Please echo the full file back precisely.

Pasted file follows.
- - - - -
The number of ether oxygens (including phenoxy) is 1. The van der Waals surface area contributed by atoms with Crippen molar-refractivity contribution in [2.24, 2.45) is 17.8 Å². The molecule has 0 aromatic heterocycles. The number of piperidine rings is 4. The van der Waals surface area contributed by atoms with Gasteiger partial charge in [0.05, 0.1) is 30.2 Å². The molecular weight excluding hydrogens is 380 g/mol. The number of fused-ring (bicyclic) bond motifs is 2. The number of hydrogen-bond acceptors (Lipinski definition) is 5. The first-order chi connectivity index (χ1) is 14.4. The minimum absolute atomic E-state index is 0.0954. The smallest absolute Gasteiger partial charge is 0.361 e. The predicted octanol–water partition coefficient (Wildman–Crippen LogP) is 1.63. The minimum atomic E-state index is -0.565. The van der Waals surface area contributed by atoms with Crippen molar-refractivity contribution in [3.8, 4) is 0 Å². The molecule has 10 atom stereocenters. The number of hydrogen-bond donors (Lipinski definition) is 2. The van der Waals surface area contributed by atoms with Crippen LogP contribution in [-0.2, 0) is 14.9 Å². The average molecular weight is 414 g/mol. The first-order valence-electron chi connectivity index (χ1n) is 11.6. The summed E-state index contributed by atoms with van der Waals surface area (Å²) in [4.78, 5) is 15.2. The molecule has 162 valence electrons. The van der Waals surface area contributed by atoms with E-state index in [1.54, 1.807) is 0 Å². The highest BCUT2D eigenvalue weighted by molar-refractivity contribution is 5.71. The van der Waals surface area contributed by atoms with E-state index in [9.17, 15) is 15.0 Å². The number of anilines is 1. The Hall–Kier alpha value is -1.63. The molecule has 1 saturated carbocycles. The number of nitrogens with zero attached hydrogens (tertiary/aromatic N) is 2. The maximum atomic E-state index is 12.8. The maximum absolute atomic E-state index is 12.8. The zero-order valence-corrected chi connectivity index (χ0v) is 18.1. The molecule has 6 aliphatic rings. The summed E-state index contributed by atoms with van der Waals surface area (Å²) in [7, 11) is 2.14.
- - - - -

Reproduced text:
The number of ether oxygens (including phenoxy) is 1. The van der Waals surface area contributed by atoms with Crippen molar-refractivity contribution in [2.24, 2.45) is 17.8 Å². The molecule has 0 aromatic heterocycles. The number of piperidine rings is 4. The van der Waals surface area contributed by atoms with Gasteiger partial charge in [0.05, 0.1) is 30.2 Å². The molecular weight excluding hydrogens is 380 g/mol. The number of fused-ring (bicyclic) bond motifs is 2. The number of hydrogen-bond acceptors (Lipinski definition) is 5. The first-order chi connectivity index (χ1) is 14.4. The minimum absolute atomic E-state index is 0.0954. The smallest absolute Gasteiger partial charge is 0.361 e. The predicted octanol–water partition coefficient (Wildman–Crippen LogP) is 1.63. The minimum atomic E-state index is -0.565. The van der Waals surface area contributed by atoms with Crippen molar-refractivity contribution in [3.8, 4) is 0 Å². The molecule has 10 atom stereocenters. The number of hydrogen-bond donors (Lipinski definition) is 2. The van der Waals surface area contributed by atoms with Crippen LogP contribution in [-0.2, 0) is 14.9 Å². The average molecular weight is 414 g/mol. The first-order valence-electron chi connectivity index (χ1n) is 11.6. The summed E-state index contributed by atoms with van der Waals surface area (Å²) in [4.78, 5) is 15.2. The molecule has 162 valence electrons. The van der Waals surface area contributed by atoms with E-state index in [1.54, 1.807) is 0 Å². The highest BCUT2D eigenvalue weighted by molar-refractivity contribution is 5.71. The van der Waals surface area contributed by atoms with E-state index in [9.17, 15) is 15.0 Å². The number of anilines is 1. The Hall–Kier alpha value is -1.63. The molecule has 1 saturated carbocycles. The number of nitrogens with zero attached hydrogens (tertiary/aromatic N) is 2. The maximum atomic E-state index is 12.8. The maximum absolute atomic E-state index is 12.8. The zero-order valence-corrected chi connectivity index (χ0v) is 18.1. The molecule has 6 aliphatic rings. The summed E-state index contributed by atoms with van der Waals surface area (Å²) in [7, 11) is 2.14.